UV-C radiation has recently received widespread attention from the general public, since it can be used to disinfect surfaces potentially contaminated by the SARS-CoV-2 virus, which causes the coronavirus disease (COVID-19). Though UV-C light sources have already been used for disinfection for a long time, the current situation has led to introduction of a wide range of UV-C sources to the market. Triggered by these developments, CIE, the International Commission on Illumination, has issued a position statement on the application of UV radiation for managing the risk of COVID-19 transmission . In this position statement CIE stresses the importance of health and safety issues related to the application of UV-C for disinfection and the need for appropriate UV-C measurements. VSL actively participates in division 2 of CIE, which is responsible for physical measurement of light and radiation and offers a wide range of calibration services related to light and lighting.
UV-C radiation from 200 nm to 280 nm, is part of the UV spectrum commonly referred to as ‘germicidal UV’ (GUV), because of its application for germicidal purposes. GUV also covers UV-A radiation (315 nm – 400 nm) and UV-B radiation (280 nm – 315 nm), but UV-C is most commonly applied, since it has the highest energy and therefore is most effective in deactivating micro-organisms and viruses. UV-C has been applied successfully for over 70 years for disinfection of water, air and surfaces. In particular, radiation at 254 nm, emitted by low pressure mercury lamps, is widely used. More recently, also UV-C light emitting diodes, emitting radiation between roughly 260 nm and 280 nm are applied for disinfection purposes. UV light is effective in disinfection because it can damage the structure of the DNA of cells or cause malfunctions in cell structures, such as its membrane. Because of that, exposure to UV light deactivates the infectious potential of bacteria and viruses. On the other hand, UV-radiation may also cause damage to cells in the human body and, as a consequence, exposure to UV light might cause serious diseases in healthy people. UV-C sources can be very hazardous to the eyes and skin and exposure should be avoided, unless clinically justified.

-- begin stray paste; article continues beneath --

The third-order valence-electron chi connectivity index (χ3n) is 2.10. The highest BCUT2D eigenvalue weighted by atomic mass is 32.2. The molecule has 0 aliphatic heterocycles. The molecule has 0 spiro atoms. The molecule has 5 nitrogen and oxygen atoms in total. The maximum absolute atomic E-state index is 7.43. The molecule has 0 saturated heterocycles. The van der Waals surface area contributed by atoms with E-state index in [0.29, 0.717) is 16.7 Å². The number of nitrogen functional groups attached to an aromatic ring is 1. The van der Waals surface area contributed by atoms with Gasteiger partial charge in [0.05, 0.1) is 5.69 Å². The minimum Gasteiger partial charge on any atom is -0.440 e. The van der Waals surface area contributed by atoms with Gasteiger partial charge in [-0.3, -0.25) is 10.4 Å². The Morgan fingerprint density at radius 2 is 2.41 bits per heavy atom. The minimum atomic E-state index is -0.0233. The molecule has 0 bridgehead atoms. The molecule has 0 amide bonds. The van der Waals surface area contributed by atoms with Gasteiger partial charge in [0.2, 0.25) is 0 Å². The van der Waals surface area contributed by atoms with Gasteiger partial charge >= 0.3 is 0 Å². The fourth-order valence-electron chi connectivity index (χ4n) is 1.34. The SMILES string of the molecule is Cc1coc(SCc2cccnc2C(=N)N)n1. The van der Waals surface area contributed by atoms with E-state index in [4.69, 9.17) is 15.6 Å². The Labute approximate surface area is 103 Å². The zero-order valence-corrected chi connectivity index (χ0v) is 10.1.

When applying UV-C radiation for disinfection, two aspects are important: safety and the effectiveness of the disinfection. Appropriate quantitative measurement of the emitted UV-C radiation is therefore essential. Clearly, the source should deliver the required dose (and wavelength) that is needed for effective disinfection, but measurements may also be needed for safety reasons, e.g. to determine whether the radiation is properly shielded by an enclosure or to know at which distance an operator can safely use such light source. CIE therefore stresses that radiometers that are used for measuring UV-C should be calibrated, preferably by an accredited laboratory, to ensure traceability to the international system of units (SI) and to guarantee comparability and reliability of measurement results. Even when a radiometer has been calibrated and a certificate is available, one must be aware of potential measurement errors that may occur, especially when the radiometer is used for measuring radiation from different types of light sources. Typically, a UV radiometer is calibrated for measuring the power per unit surface emitted by specific light-source, e.g. a low-pressure mercury lamp at a particular distance. When applied for measuring other sources (e.g. UV-C LED sources) large errors may arise, due to the different spectral distribution of the source.
In case you have any queries about measurements of UV radiation, or when you have an instrument that needs to be calibrated, please contact us via email: email@example.com or phone: +31 15 269 1500.
See also: https://www.volkskrant.nl/wetenschap/ultraviolet-doodt-virussen-kunnen-we-hiermee-klaslokalen-ontsmetten~b65d2b5e/ (in Dutch)